An analyst with historically off-target guesses about Apple's hardware intentions and supply chain machinations is claiming that the "iPhone 8" will not only ship later than expected because of Touch ID supply problems, but also claims that full manufacturing won't fully ramp up until the first calendar quarter of 2018.
It no longer appears likely that Apple's overseas earnings can be repatriated back to the United States at more favorable tax rates this year, as plans for tax reform—including deep cuts to health care spending aimed at enabling a huge tax cut—have been delayed. On the other hand, unsettling political news is also having an adverse affect on the US dollar, creating an unanticipated side effect: a more favorable currency exchange environment for Apple's foreign earnings.
In anticipation of a pricey flagship iPhone later this year, investment firm UBS increased its price target for AAPL stock on Monday, advising investors to buy in before the launch of the highly anticipated "iPhone 8."
In its latest buy, Apple has paid around $200 million to acquire Lattice Data Inc., a specialist in using machine learning to process "dark data" to efficiently build structured data sets that can be analyzed.
Apple has invested into Gorilla Glass manufacturer Corning with the first award for $200 million from the Advanced Manufacturing Fund investment pool, to support "revolutionary glass production methods."
After achieving a market capitalization above $800 billion in after hours trading on Monday, Apple on Tuesday became the first U.S. company in history to cross that market value border on a closing basis.
Investors have largely moved past Apple's latest results and are focused on an anticipated iPhone redesign, as the company's stock continues to achieve new milestones, crossing the $800 billion market capitalization threshold on Monday.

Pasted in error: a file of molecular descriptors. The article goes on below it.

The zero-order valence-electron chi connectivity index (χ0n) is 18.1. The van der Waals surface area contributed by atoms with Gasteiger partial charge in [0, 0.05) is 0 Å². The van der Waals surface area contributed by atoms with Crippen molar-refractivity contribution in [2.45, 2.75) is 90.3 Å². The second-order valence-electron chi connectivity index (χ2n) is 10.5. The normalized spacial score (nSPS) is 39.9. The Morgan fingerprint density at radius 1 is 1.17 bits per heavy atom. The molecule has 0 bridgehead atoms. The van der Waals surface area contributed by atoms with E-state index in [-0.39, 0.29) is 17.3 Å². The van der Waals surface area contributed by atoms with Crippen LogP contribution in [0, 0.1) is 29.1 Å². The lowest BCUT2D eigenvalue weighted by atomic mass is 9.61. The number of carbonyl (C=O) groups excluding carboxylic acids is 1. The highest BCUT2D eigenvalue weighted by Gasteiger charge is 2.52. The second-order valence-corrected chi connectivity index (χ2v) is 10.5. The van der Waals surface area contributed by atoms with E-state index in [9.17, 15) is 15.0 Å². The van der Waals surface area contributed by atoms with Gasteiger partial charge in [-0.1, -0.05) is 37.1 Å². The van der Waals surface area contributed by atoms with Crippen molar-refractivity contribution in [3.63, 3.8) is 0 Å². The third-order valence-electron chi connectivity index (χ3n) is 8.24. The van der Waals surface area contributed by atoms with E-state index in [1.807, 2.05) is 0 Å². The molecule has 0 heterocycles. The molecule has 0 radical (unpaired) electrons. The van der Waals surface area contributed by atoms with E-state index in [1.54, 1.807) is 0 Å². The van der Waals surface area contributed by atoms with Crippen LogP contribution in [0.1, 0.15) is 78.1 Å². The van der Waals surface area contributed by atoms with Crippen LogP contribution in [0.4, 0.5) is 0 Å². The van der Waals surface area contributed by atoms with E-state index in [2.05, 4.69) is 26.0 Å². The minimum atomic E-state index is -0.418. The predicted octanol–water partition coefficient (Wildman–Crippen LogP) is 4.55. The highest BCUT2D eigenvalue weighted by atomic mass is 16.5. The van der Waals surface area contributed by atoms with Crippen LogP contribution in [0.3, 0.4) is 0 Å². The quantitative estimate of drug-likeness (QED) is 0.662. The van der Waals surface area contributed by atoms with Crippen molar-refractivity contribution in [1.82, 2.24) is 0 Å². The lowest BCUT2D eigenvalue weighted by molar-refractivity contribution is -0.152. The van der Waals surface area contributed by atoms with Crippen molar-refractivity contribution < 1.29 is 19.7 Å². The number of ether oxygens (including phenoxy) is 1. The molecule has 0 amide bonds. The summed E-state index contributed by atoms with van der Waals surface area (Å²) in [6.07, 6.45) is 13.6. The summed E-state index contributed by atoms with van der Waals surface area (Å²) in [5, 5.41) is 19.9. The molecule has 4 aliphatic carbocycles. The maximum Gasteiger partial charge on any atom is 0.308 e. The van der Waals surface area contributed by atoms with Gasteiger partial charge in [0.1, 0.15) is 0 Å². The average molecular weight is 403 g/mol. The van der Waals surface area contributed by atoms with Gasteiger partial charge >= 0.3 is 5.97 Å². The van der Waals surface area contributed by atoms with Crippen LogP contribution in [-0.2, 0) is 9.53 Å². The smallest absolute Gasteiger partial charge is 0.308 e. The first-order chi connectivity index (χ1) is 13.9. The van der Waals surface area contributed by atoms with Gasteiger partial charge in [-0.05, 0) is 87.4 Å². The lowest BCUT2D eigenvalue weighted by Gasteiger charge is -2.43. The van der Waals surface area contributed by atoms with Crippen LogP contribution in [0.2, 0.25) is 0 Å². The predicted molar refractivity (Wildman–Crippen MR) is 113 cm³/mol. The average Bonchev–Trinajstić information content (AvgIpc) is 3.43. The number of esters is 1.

Investor and Berkshire Hathaway chairman Warren Buffett once more came out in favor of Apple in a Monday TV interview, explaining why Berkshire bought Apple stock, and amping up the iPhone despite a sales decline in the March quarter.
Last year, Apple Chief Executive Tim Cook suggested the company's "Services" business could grow to the size of a Fortune 100 company within 2017. After the company's second fiscal quarter of 2017, Apple's steadily growing Services business — encompassing Apple Music, the App Store and more — is well on the way to matching Cook's prediction.
In a filing with the U.S. Securities and Exchange Commission, Apple is readying yet another bond sale, and has essentially purchased an equivalent value in corporate debt to equal the world's largest mutual fund.
Apple's second fiscal quarter of 2017 was largely a mixed bag, in the eyes of investors, who saw some positives but were also disappointed by some results. Analysts reacting to the quarterly results were largely indifferent on the short term, remaining focused on growth of the company's Services business and an anticipated "iPhone 8" super-cycle.
Apple increased its research and development budget to nearly $2.8 billion during the second fiscal quarter of 2017, meaning the company spent a almost $5.7 billion on the line item over the past six months.
As of the end of the March quarter, Apple held $256.8 billion cash on hand, with the vast majority of it held overseas awaiting possible repatriation tax reform — if the U.S. government is inclined to cooperate.
After returning to growth for the holiday quarter, iPhone sales dipped once again in the March frame, though Apple's revenue grew to $52.9 billion. Following the news, the company held a conference call with media and analysts, and notes of interest follow.
Despite revealing mixed quarterly results on Tuesday, Apple simultaneously announced plans to extend its capital return program by $50 billion and a full year, reaching the $300 billion mark by March 2019.